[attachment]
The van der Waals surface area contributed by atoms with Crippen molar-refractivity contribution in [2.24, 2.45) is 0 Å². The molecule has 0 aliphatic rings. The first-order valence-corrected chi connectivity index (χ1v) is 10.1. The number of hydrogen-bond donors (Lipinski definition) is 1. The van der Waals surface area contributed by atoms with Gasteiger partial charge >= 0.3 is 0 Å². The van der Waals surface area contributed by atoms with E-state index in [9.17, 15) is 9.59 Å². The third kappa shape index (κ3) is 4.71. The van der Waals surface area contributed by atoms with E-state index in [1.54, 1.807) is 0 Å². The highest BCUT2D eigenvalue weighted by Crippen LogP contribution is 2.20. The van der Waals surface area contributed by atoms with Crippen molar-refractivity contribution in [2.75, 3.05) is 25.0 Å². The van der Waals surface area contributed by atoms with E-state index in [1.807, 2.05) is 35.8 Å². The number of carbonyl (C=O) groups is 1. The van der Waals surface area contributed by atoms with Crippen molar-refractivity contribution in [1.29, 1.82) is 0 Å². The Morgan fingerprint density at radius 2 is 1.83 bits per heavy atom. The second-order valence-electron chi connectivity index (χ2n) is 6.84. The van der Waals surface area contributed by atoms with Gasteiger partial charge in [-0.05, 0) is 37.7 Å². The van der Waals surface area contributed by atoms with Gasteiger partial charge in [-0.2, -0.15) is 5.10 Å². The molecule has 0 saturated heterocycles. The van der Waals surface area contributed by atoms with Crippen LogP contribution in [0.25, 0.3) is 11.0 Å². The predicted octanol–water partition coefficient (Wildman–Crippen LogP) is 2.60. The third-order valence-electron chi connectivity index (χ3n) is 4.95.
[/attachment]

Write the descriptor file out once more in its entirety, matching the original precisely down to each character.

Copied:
The van der Waals surface area contributed by atoms with Crippen molar-refractivity contribution in [2.24, 2.45) is 0 Å². The molecule has 0 aliphatic rings. The first-order valence-corrected chi connectivity index (χ1v) is 10.1. The number of hydrogen-bond donors (Lipinski definition) is 1. The van der Waals surface area contributed by atoms with Gasteiger partial charge >= 0.3 is 0 Å². The van der Waals surface area contributed by atoms with E-state index in [9.17, 15) is 9.59 Å². The third kappa shape index (κ3) is 4.71. The van der Waals surface area contributed by atoms with E-state index in [1.54, 1.807) is 0 Å². The highest BCUT2D eigenvalue weighted by Crippen LogP contribution is 2.20. The van der Waals surface area contributed by atoms with Crippen molar-refractivity contribution in [2.75, 3.05) is 25.0 Å². The van der Waals surface area contributed by atoms with E-state index in [1.807, 2.05) is 35.8 Å². The number of carbonyl (C=O) groups is 1. The van der Waals surface area contributed by atoms with Crippen molar-refractivity contribution in [1.29, 1.82) is 0 Å². The Morgan fingerprint density at radius 2 is 1.83 bits per heavy atom. The second-order valence-electron chi connectivity index (χ2n) is 6.84. The van der Waals surface area contributed by atoms with Gasteiger partial charge in [-0.05, 0) is 37.7 Å². The van der Waals surface area contributed by atoms with Gasteiger partial charge in [-0.2, -0.15) is 5.10 Å². The molecule has 0 saturated heterocycles. The van der Waals surface area contributed by atoms with Crippen LogP contribution in [0.25, 0.3) is 11.0 Å². The predicted octanol–water partition coefficient (Wildman–Crippen LogP) is 2.60. The third-order valence-electron chi connectivity index (χ3n) is 4.95.